Starting in 2017, I worked with a grade 11 student to put together a plan for a tour of every local middle school, raising awareness of iHub in the District.
The tour would be student-organised, and would comprise of a thirty minute presentation, followed by a Q&A. The entire presentation would be delivered by students from beginning to end, with adults acting simply as designated drivers. Like Open, it would contain several videos (including a cold open to start out) and one musical performance.
We made sure that each role in the presentation had four or five students who could accomplish it, allowing us to mix-and-match the group going to each middle school and minimise the impact on our students' schedules.
The theme of Roadshow
When you're doing any sort of advertising or promotion, an important question to ask is: "What will this promotion give the audience if they aren't
persuaded?" If you make an ad for TV, it should provide value even
for the people who don't
buy the product. We knew that, for each audience of a hundred middle schoolers we spoke to, barely five or six might actually attend Open, so we needed a way to make the time worthwhile for those who wouldn't.
So, instead of talking about just iHub on Roadshow, we talked about choosing the school that's right for you; Be it one that's good for sports, or another that has an excellent music programme. iHub isn't the right school for everyone: It's just the right school for students who are creative and passionate about being creative.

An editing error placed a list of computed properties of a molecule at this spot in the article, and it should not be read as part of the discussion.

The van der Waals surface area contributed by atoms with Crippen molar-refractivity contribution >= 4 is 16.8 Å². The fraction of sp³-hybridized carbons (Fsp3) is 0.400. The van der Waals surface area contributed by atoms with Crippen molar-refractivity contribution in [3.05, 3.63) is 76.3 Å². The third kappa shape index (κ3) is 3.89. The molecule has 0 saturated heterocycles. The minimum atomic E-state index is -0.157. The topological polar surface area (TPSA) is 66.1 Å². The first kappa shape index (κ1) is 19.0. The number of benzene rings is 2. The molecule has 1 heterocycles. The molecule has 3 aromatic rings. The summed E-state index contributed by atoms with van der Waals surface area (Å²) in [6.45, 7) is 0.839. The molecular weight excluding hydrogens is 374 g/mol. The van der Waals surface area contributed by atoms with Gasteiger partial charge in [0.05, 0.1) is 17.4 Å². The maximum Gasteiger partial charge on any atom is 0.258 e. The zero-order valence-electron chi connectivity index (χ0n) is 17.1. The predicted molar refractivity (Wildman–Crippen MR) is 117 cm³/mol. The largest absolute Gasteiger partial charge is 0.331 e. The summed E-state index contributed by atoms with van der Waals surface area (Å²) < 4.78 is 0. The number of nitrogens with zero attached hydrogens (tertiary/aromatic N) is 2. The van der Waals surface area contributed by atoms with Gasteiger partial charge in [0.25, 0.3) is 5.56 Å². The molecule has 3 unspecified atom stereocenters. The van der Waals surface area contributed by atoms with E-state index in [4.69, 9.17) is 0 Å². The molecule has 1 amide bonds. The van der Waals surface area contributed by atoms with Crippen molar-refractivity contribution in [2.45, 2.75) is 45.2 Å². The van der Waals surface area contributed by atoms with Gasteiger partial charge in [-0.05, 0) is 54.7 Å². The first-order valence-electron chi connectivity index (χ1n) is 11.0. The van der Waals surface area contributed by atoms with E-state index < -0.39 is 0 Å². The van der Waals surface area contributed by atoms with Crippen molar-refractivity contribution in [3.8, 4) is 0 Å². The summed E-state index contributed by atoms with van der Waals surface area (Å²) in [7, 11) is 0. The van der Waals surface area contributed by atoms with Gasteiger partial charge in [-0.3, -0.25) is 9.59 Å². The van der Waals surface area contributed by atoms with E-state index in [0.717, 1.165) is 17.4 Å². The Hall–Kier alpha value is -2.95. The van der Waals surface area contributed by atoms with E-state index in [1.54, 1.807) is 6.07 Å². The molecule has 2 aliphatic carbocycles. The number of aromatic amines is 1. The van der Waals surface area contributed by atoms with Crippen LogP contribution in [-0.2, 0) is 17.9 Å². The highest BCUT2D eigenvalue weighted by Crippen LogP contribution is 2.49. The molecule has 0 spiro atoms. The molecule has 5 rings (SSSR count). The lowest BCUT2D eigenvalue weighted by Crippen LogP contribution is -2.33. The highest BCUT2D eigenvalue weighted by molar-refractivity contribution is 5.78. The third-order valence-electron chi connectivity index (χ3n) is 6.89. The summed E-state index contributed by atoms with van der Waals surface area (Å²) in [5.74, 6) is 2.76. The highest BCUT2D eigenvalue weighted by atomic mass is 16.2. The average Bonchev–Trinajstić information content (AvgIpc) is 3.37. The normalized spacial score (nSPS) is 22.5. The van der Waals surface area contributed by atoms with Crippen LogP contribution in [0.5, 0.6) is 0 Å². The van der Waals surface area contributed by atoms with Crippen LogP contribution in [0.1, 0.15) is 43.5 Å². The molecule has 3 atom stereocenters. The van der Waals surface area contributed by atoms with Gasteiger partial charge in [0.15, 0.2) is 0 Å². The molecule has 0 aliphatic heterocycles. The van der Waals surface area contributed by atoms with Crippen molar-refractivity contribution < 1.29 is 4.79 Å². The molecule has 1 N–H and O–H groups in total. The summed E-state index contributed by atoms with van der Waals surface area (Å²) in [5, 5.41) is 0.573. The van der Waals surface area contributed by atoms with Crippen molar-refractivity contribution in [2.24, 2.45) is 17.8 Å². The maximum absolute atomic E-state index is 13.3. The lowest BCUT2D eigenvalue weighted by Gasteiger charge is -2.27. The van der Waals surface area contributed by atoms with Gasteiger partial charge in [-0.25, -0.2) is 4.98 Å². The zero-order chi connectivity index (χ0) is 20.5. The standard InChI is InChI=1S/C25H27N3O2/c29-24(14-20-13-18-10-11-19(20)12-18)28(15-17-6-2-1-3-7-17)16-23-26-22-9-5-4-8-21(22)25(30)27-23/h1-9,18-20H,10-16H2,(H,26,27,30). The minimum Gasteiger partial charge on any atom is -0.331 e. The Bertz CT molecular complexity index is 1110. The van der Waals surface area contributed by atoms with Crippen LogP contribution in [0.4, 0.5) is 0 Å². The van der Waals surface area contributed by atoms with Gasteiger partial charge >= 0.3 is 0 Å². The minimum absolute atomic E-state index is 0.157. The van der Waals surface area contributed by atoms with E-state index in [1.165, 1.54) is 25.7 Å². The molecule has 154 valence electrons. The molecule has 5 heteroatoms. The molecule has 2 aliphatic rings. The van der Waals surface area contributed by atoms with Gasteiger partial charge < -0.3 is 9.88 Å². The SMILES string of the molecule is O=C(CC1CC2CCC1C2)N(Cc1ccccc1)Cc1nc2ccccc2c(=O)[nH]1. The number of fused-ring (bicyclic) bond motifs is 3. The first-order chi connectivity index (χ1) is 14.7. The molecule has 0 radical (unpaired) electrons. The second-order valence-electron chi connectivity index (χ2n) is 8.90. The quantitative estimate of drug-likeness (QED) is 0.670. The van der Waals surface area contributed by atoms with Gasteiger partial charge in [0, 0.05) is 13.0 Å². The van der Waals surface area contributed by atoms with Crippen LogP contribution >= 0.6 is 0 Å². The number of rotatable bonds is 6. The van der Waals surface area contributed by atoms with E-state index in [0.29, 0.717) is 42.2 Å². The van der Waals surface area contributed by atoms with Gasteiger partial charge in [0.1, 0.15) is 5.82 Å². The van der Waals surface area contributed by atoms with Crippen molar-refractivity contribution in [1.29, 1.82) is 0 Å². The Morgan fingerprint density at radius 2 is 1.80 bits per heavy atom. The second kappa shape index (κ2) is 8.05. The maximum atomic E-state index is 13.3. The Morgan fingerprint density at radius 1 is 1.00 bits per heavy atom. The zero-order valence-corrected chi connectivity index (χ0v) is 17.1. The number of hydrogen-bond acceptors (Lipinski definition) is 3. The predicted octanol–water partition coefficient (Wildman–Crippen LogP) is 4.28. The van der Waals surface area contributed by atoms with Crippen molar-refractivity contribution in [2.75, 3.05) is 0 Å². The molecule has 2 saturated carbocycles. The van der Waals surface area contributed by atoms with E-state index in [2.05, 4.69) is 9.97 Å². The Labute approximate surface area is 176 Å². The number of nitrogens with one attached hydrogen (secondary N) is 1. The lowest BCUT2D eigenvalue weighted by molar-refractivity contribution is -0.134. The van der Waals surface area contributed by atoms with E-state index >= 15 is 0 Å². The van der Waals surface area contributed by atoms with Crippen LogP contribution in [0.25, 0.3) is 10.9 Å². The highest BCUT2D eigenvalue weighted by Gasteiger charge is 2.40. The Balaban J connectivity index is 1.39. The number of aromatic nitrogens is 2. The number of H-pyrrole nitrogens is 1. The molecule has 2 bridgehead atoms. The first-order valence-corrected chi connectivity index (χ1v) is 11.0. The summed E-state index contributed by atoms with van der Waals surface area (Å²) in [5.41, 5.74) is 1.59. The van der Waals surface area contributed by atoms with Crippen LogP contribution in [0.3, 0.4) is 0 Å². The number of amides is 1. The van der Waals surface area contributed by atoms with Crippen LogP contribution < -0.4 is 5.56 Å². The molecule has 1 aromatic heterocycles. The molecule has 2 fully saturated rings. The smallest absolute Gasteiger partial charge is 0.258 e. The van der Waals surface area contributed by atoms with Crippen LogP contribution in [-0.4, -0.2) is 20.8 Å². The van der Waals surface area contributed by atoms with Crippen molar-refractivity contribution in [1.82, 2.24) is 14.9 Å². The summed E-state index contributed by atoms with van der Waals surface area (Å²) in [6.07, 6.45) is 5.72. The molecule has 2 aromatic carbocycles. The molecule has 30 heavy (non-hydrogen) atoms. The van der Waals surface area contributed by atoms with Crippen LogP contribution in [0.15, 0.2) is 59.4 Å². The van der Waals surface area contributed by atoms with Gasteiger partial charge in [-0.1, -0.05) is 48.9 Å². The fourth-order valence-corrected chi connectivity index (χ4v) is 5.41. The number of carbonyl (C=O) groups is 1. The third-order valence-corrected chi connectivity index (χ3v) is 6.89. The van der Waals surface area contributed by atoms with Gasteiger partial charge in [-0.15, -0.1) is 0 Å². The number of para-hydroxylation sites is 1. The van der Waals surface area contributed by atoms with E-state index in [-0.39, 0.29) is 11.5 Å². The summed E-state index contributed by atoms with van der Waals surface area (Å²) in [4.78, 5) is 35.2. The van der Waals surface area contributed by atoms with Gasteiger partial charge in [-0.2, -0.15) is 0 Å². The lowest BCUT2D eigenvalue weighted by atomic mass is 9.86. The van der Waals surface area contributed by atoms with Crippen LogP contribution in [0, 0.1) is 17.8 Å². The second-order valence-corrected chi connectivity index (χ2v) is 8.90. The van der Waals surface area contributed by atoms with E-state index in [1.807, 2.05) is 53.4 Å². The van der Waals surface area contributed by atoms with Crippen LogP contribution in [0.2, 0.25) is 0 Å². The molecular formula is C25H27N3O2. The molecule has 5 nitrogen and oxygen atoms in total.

To sum up the theme, I penned How Far Would You Go?
, a video that we played at the beginning of every Roadshow. After I wrote the script, we shot and edited it in two weeks, just in time for the first show.
We managed to hit twelve of the fourteen middle schools that year, and the Roadshow lead to our biggest ever attendance for iHub Open. The next year, I ran Roadshow again, hitting thirteen middle schools, and increasing our application rate again. Next year, the show is likely to take a more entertainment-based approach, where details about iHub take the back seat and instead middle schoolers are introduced to the wonders of a place where creativity is unrestricted and empowered.